This little light of mine/I’m gonna let it shine.“ The rehearsal hadn’t officially started yet, but the Martin Luther King, Jr. Community Mass Choir was already singing. On a frigid Monday night, January 6, a jumble of people filled the black box theater at Charlottesville High School. Tight clumps of fidgety teenagers waited in line […]

Psycho Analysis

In the wake of last summer’s Enron and WorldCom disasters and other corporate malfeasance along the way, the New York Stock Exchange (NYSE) and the Securities and Exchange Commission (SEC) have been busy trying to restore investors’ confidence. Their reach has extended to Charlottesville, where SNL Financial, a publishing company covering various financial services sectors, […]

Tales from the Gift

Flashlights, GOP handbooks and dirty shirts: very, very costly.   This will not be an O. Henry moment.In what follows you will find no stories of bartered hair and pocket watches. If there is sentimentality in these tales of best and worst gifts, we didn’t put it there. Deploying the sharpest investigative tools, by which […]

Artistic Endeavor

Ice, snow and frigid temperatures be damned, 275 well-heeled patrons and artists pile into the stately University of Virginia Art Museum on Rugby Road on Saturday, December 7. Anticipation, tuxes and formal gowns surround the 55 donated pieces to be silently auctioned at “Seeing Double,” the fete sponsored by the Young Friends of the Museum. […]

Homeland Security

What purpose does a gate serve but to limit access? Depending on the setting, a gate can forbid freedom or promise a new horizon. Or, if you live in Keswick, Glenmore, Lake Monticello or any of the ersatz gated subdivisions around Charlottesville, a gate can rise as a shining symbol of such lifestyle amenities as […]

Return of Pokey Man

Since Andrew Holden went to jail last month for staging a sit-in at a local hotel, he’s often been asked, “Was it worth it?” Despite suffering from what he calls “the worst medical treatment” he’s ever encountered, Holden says he actually found incarceration liberating. He admits most people won’t understand that feeling, but, he says, […]

From Refuse to Refuge

Before long, family vacations may take you to the “redeemed” site of a former toxic dump. The unnatural history of such a park won’t necessarily be posted along the trail, either. More likely, the truth will be trapped beneath “cap and cover” vegetation and other peek-a-boo devices. Landscape architect Julie Bargmann refers to that process […]

Brutality Sells

A serial rapist is on the loose in Charlottesville––police suspect the same man is responsible for at least five sexual assaults in the past six years, including a November 11 attack in the Willoughby subdivision. The violent nature of the attacks has attracted local media, but City and UVA rape counselors say rape, in all its […]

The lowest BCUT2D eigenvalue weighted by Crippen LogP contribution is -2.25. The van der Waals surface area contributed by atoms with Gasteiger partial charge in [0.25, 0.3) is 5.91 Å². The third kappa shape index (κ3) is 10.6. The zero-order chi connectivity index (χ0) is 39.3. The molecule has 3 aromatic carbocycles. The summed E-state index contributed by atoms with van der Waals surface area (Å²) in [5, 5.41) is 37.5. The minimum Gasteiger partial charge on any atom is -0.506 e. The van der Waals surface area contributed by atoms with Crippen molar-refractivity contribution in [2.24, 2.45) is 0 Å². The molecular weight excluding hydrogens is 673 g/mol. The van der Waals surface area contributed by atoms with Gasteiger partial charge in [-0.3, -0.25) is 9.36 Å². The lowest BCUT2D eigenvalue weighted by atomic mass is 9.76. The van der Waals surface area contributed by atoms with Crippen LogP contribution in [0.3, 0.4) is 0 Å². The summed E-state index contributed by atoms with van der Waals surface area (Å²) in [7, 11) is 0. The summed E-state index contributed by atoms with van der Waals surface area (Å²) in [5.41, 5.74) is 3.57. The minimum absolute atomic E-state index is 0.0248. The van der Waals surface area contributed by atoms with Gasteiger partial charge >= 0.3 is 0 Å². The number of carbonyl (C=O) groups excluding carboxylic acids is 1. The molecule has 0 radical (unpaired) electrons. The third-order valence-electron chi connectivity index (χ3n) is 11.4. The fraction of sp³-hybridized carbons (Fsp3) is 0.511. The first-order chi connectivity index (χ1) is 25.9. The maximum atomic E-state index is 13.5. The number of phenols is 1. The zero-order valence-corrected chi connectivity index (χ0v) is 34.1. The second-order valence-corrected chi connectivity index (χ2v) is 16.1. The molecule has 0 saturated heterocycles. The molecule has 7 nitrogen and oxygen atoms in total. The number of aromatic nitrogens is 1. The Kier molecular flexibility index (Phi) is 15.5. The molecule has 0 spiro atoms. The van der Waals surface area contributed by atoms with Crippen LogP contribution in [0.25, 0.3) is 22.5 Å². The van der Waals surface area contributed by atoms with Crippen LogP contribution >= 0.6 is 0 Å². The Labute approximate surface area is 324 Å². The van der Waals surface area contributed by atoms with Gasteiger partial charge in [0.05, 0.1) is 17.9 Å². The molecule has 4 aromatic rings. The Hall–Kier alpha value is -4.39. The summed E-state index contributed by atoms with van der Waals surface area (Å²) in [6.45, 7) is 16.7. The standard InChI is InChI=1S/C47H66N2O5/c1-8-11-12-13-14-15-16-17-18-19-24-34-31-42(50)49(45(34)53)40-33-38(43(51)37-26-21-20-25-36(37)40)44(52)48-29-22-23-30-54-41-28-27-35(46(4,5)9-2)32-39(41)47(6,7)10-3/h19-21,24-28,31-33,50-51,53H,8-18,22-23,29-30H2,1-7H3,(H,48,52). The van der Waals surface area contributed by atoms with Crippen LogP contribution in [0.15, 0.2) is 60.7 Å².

Village People

Two years ago, Charlottesville carpenter Louise Finger packed her tool belt and sized up a new project. She put aside her usual routine of building swanky homes for Central Virginia’s well-to-do and embarked on what she says is a more rewarding path: constructing no-frills public structures for communities in need. Ilove that kind of work, […]

Home Work

Ashlin and Lloyd Smith, like many Charlottesvillians, are no strangers to the clash between developers and residents. The Smiths are also no strangers to “firsts”: Lloyd was among the earliest members of the Downtown Board of Architectural Review in the late 1960s and Ashlin was one of the founding members of Preservation Piedmont in 1993, […]

Assault on Battery

About a year ago, John Coleman noticed that the parking spaces outside his business, Central Battery Specialists on Grady Avenue, had been changed. What had previously been all-day free parking now had two-hour time limits. According to the landlord, Ivy Realty and Management, the City had made the change. So Coleman, who has been in […]

City of Anjlz

The first day of shooting ANJLZ begins on a cold mid-November morning, in a large garage located on an estate in Free Union, just west of Charlottesville. A group of people, most still looking sleepy and clutching cups of coffee, are milling about in two small rooms adjacent to the garages main bay. A few […]

A Touch of the Poet

No doubt the ancient Greeks had something we might call a culture, as did the Persians, Egyptians and Phoenicians. An Appalachian quilt, a plate of spaghetti or a vase is created according to values, principles and traditions; these cannot be proven or disproven. Culture is irrational. To maintain a culture you have to guard it, […]

Men with a Plan

On Friday, November 8, Architect-Mayor Maurice Cox delivered a jargon-heavy lecture on his vision for the future of Charlottesville–something about creating public spaces through the juxtaposition of built form and whatnot. On Saturday, a green cardboard dragon-car trampled picnickers and excreted pavement on the floor of Nature Gallery. The two events had nothing to do […]